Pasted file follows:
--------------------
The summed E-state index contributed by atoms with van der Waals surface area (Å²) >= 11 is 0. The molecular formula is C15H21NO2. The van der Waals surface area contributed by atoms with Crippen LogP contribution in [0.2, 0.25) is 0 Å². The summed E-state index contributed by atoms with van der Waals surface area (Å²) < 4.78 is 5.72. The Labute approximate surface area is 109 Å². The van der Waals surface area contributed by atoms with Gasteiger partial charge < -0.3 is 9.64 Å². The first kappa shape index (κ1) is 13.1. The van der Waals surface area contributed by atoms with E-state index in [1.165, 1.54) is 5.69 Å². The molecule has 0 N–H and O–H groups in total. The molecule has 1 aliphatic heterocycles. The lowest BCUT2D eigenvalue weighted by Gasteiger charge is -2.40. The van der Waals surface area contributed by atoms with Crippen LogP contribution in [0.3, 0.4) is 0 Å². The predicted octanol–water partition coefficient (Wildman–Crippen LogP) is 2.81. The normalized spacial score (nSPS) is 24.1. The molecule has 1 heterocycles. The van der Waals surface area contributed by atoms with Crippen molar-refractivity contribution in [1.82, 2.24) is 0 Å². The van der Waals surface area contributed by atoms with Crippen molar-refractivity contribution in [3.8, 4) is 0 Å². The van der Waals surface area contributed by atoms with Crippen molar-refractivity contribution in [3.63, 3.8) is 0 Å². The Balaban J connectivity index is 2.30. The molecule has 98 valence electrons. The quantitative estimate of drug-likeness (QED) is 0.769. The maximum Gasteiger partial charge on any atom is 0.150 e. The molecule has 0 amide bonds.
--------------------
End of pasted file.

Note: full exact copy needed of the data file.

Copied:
The summed E-state index contributed by atoms with van der Waals surface area (Å²) >= 11 is 0. The molecular formula is C15H21NO2. The van der Waals surface area contributed by atoms with Crippen LogP contribution in [0.2, 0.25) is 0 Å². The summed E-state index contributed by atoms with van der Waals surface area (Å²) < 4.78 is 5.72. The Labute approximate surface area is 109 Å². The van der Waals surface area contributed by atoms with Gasteiger partial charge < -0.3 is 9.64 Å². The first kappa shape index (κ1) is 13.1. The van der Waals surface area contributed by atoms with E-state index in [1.165, 1.54) is 5.69 Å². The molecule has 0 N–H and O–H groups in total. The molecule has 1 aliphatic heterocycles. The lowest BCUT2D eigenvalue weighted by Gasteiger charge is -2.40. The van der Waals surface area contributed by atoms with Crippen LogP contribution in [0.3, 0.4) is 0 Å². The predicted octanol–water partition coefficient (Wildman–Crippen LogP) is 2.81. The normalized spacial score (nSPS) is 24.1. The molecule has 1 heterocycles. The van der Waals surface area contributed by atoms with Crippen molar-refractivity contribution in [1.82, 2.24) is 0 Å². The van der Waals surface area contributed by atoms with Crippen molar-refractivity contribution in [3.8, 4) is 0 Å². The van der Waals surface area contributed by atoms with Crippen molar-refractivity contribution in [3.63, 3.8) is 0 Å². The Balaban J connectivity index is 2.30. The molecule has 98 valence electrons. The quantitative estimate of drug-likeness (QED) is 0.769. The maximum Gasteiger partial charge on any atom is 0.150 e. The molecule has 0 amide bonds.